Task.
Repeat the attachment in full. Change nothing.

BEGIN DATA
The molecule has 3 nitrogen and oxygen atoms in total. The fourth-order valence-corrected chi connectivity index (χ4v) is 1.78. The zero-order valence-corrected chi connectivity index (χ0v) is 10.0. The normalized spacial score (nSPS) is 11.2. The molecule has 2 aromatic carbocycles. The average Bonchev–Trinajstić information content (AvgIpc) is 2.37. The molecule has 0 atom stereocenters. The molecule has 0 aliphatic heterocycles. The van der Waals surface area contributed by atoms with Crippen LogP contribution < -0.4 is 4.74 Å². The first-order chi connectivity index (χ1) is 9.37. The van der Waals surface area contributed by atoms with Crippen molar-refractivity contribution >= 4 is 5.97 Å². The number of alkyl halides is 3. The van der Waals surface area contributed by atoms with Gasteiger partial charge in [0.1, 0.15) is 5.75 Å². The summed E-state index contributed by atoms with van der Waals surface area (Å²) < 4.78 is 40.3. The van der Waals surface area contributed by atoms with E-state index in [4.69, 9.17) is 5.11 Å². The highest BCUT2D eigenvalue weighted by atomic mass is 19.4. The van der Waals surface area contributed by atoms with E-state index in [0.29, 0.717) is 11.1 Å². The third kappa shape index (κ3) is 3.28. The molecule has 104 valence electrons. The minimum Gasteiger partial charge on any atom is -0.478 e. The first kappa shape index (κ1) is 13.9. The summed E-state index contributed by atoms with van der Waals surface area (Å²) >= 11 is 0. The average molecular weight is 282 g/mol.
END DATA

The molecule has 3 nitrogen and oxygen atoms in total. The fourth-order valence-corrected chi connectivity index (χ4v) is 1.78. The zero-order valence-corrected chi connectivity index (χ0v) is 10.0. The normalized spacial score (nSPS) is 11.2. The molecule has 2 aromatic carbocycles. The average Bonchev–Trinajstić information content (AvgIpc) is 2.37. The molecule has 0 atom stereocenters. The molecule has 0 aliphatic heterocycles. The van der Waals surface area contributed by atoms with Crippen LogP contribution < -0.4 is 4.74 Å². The first-order chi connectivity index (χ1) is 9.37. The van der Waals surface area contributed by atoms with Crippen molar-refractivity contribution >= 4 is 5.97 Å². The number of alkyl halides is 3. The van der Waals surface area contributed by atoms with Gasteiger partial charge in [0.1, 0.15) is 5.75 Å². The summed E-state index contributed by atoms with van der Waals surface area (Å²) < 4.78 is 40.3. The van der Waals surface area contributed by atoms with E-state index in [4.69, 9.17) is 5.11 Å². The highest BCUT2D eigenvalue weighted by atomic mass is 19.4. The van der Waals surface area contributed by atoms with E-state index in [0.29, 0.717) is 11.1 Å². The third kappa shape index (κ3) is 3.28. The molecule has 104 valence electrons. The minimum Gasteiger partial charge on any atom is -0.478 e. The first kappa shape index (κ1) is 13.9. The summed E-state index contributed by atoms with van der Waals surface area (Å²) >= 11 is 0. The average molecular weight is 282 g/mol.